Congenital heart defects are the most common defects in newborns, yet there is no cure. That’s one reason many people will gather in Nashville this weekend for the 2nd Annual Nashville Congenital Heart Walk.
Misty Sharpe is the driving force behind the walk and for good reason. Not only is she a Nurse Case Manager on the Pediatric Cardiology floor at Vanderbilt Children’s Hospital, but she also has Congenital Heart Disease.
“I've actually had four heart surgeries, my first being at 7 days old,” said Sharpe.
The other three followed all before her fifth birthday.
She doesn’t remember much from her time in the hospital and her mother only took a few pictures for a very poignant reason.
“She said because I was so afraid you were going to die - that I didn't want to remember you that way.”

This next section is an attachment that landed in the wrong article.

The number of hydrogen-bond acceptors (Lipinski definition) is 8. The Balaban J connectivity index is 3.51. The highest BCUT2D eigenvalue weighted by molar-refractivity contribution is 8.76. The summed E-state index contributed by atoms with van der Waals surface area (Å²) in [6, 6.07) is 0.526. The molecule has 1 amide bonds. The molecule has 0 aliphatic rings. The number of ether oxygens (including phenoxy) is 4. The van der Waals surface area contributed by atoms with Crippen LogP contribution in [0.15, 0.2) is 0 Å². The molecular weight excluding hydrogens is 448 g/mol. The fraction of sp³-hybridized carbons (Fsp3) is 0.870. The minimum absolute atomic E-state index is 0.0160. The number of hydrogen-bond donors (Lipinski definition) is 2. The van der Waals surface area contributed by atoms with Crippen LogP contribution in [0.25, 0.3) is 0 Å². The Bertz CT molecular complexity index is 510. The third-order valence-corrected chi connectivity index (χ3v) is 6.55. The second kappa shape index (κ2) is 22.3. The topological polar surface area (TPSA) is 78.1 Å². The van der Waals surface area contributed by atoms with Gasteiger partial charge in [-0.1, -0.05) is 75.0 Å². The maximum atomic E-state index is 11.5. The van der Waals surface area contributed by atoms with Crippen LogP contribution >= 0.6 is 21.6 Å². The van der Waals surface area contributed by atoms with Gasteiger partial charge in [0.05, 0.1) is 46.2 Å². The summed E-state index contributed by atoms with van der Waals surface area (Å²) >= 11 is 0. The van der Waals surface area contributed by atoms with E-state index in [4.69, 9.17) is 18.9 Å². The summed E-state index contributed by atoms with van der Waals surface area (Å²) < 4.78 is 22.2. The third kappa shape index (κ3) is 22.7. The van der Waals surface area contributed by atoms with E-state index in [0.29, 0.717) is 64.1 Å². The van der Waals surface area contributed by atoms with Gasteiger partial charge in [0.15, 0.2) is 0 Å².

And that is the heart stopping fear so many families experience.
“I think people don't realize that it is the #1 birth defect in the world,” explains Sharpe.
Meaning it can hit families more than once.
“He had a megawatt smile,” said Sharpe, speaking of her nephew, Drew. He was also born with a heart defect. Despite surgeries and looking “like the picture of health,” at 20 years old he collapsed and died.
“It was a humongous shock to our family to see someone we thought was doing just fine and one day he wasn't.”
And that's one reason Sharpe was driven to bring a Congenital Heart Walk to Nashville. This Saturday people are welcome to join the effort at Edwin Warner Park. More details can be found here:
Last year, in the inaugural year, more than 50-thousand dollars was raised. The money supports research, provides grant funding and resources for families. Each step is about celebrating, remembering and pushing forward.
Congenital Heart Disease is certainly something you never beat, it's not something you're ever cured of,” said Sharpe.